I’m back at my desk after a busy week learning about Civil Protection in Croatia and then UKGovcamp14 on Saturday.
If you haven’t heard of UKGovCamp before, it’s pitched as “a self-organised unconference for people that work in or around government.” Simples! I’d describe it as a participatory TEDx – it’s about ideas and discussion not information transmission. As well as being generally interested in the discussions, I was curious to see how it linked in to my passions in resilience and SMEM.
This was my first unconference event and I had no idea what to expect, but there was sufficient buzz on twitter before the event to get me up early on a Saturday morning! I attended four sessions, and also got to meet @ceetownsend for a brief demonstration of MusterPoint.
Session 1- BitCoin and Peer-to-Peer lending (Lead by @RichardVeevers)
I’d heard of BitCoins, but if I’m honest I wasn’t at all au fait with the detail (and you can see me frantically wikipedia-ing during the session below!). After 50 minutes of conversation I have more questions than I do answers, but what was clear was that BitCoin (and other global digital currencies) have the potential to bring change, both economically and socially. Unfortunately we ran out of time to talk about peer-to-peer lending more generally. There seem to be some intersections with Community Resilience and emergent volunteer responders, so it’s something I’ll probably explore a bit further.
Session 2 – Datastores and Dashboards (Lead by @MsSaraKelly)
Whilst, I think, the focus of the session was on repositories of information, I attended from the perspective of real-time situational awareness. Many of our city systems are monitored, but what I’m interested in is bringing together diverse information streams into a single platform – like the UCL CityDashboard and Siemens City Cockpit. I think that having a dynamic view of what is happening in a place brings potential advantages for managing and coordinating emergency response and recovery.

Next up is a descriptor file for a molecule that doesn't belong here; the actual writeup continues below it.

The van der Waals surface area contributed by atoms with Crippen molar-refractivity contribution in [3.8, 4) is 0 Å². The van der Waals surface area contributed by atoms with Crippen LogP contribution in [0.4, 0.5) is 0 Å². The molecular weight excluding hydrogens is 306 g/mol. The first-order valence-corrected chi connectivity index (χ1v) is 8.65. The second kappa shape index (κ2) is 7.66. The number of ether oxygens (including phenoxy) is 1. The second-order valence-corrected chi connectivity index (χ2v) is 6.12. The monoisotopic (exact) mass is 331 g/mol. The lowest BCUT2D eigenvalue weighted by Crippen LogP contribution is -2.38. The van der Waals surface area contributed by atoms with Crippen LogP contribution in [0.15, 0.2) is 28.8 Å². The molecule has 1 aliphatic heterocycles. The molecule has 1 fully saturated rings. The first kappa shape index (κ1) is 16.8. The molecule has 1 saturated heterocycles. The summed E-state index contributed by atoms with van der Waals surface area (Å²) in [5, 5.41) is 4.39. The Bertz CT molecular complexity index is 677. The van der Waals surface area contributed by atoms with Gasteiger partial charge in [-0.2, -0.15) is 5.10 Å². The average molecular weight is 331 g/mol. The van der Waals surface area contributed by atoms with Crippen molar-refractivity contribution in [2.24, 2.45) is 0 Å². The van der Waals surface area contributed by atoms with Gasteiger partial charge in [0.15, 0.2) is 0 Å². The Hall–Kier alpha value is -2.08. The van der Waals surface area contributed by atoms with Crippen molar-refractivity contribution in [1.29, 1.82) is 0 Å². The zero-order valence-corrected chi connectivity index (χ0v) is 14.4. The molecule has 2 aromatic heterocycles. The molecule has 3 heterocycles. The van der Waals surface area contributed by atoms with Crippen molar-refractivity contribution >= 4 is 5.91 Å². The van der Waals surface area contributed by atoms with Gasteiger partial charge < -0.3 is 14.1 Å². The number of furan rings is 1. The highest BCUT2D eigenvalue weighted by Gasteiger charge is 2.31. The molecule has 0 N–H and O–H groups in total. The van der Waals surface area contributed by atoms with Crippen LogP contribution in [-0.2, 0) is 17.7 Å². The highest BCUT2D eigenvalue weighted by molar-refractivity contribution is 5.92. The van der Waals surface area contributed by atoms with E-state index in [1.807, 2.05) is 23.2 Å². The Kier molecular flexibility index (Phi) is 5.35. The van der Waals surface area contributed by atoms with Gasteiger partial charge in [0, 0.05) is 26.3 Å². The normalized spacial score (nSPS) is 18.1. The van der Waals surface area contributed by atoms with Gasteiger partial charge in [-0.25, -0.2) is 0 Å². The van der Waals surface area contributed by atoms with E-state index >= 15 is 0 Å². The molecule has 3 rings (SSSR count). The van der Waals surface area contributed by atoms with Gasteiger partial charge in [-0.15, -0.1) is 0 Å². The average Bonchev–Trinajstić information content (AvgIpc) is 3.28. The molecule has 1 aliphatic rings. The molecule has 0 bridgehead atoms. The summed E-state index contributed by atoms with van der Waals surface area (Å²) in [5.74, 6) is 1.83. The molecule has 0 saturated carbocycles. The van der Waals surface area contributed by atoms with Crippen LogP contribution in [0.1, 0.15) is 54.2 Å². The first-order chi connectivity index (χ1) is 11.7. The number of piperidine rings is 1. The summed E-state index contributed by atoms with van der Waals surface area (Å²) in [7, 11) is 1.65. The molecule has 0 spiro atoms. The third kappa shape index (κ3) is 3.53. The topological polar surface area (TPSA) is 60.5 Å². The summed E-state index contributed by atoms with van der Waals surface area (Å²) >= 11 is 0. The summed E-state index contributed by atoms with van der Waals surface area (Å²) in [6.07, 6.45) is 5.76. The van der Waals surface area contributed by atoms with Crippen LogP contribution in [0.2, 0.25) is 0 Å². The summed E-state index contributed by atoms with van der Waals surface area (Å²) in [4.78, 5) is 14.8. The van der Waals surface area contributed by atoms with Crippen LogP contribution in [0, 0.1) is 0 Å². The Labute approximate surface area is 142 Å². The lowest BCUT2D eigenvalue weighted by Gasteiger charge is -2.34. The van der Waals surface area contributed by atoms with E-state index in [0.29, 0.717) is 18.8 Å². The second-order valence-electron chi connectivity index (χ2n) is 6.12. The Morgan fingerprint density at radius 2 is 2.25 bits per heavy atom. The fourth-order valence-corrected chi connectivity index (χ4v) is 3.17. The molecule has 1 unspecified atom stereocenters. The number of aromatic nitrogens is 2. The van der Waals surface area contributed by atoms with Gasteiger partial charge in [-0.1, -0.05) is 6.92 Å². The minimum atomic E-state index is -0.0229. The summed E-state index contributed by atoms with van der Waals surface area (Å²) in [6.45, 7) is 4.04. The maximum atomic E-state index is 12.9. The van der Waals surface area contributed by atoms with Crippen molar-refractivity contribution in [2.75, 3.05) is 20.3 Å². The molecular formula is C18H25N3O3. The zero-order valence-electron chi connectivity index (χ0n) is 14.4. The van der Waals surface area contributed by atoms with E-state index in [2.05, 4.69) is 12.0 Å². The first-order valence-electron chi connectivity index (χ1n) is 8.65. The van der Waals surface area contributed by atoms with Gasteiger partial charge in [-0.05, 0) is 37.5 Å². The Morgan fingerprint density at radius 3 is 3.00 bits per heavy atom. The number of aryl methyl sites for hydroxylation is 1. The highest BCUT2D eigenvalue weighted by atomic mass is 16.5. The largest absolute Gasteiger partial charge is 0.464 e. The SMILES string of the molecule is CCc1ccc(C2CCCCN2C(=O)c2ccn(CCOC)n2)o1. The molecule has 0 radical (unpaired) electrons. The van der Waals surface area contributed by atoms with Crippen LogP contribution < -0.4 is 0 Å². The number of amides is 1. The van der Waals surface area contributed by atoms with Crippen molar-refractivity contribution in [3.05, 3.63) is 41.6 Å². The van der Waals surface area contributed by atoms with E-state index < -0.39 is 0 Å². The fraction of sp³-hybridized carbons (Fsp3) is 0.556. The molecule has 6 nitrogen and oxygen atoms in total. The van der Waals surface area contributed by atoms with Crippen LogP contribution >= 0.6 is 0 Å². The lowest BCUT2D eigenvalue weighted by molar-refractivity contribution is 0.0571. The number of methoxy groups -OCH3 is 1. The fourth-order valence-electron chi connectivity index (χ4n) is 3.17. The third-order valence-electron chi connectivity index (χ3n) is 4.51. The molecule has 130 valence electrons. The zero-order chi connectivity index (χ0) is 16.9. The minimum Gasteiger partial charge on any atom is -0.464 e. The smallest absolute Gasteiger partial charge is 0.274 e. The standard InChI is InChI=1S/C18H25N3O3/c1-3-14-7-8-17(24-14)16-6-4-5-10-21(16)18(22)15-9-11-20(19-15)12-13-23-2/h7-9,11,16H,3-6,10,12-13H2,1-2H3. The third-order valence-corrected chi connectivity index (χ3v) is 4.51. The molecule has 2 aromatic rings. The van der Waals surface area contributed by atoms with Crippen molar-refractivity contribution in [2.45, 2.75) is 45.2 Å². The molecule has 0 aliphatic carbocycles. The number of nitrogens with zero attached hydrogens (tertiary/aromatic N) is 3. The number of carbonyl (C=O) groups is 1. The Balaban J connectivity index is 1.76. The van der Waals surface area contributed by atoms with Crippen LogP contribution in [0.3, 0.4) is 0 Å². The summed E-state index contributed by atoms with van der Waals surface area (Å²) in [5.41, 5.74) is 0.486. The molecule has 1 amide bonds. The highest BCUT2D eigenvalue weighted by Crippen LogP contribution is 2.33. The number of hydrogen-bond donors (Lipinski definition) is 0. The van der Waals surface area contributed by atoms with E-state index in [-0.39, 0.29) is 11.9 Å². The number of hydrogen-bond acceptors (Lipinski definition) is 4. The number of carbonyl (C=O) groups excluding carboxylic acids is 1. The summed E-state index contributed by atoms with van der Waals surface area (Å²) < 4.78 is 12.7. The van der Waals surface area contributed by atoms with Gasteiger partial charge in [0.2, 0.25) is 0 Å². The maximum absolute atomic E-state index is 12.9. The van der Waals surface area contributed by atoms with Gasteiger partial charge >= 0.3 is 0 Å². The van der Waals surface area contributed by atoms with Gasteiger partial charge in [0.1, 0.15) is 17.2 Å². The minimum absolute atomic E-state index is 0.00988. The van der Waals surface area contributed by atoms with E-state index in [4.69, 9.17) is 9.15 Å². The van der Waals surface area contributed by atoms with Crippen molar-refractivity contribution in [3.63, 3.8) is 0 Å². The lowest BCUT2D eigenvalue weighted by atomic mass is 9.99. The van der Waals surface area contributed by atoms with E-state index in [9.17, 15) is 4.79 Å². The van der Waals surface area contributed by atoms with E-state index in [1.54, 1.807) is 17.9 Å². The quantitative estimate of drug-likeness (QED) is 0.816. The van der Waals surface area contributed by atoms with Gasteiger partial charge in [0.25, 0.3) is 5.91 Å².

Session 3 – Futurology (Lead by @markbraggins)
Emergency Planning is all about considering the future, but what we tend to do is forget that the future is different to the past. Rarely do we sit and consider the longer-term trends – what does it mean for resilience that people are living longer, that the climate is changing, or that many people now have access to the internet? Emergency planning can get caught in the trap of “well this worked in 1973 so it’ll work now” without always recognising that the world is in constant change.
Session 4 – Sketchnoting(Lead by @micheleidesmith)
I’ve tried to find a resilience connection, but failed for this one! I take pages and pages of notes, but it’s always good to challenge your own methods and as they say a picture says a thousand words, so I attended a brief lesson in sketchnoting; essentially the power of the doodle to capture information. I found it interesting, and am planning to trial my skills at an ODI conference tomorrow, but I have some reservations about how well I’ll be able to interpret my visuals a year/month/week down the line (below is my ‘attempt’).
The event was fantastic (and spectacularly well organised), I’m definitely sold on the format and look forward to next year’s event. I would love to see something similar for resilience – I wonder if I’m alone in that, or if other people would find it interesting?
Image Credit: W N Bishop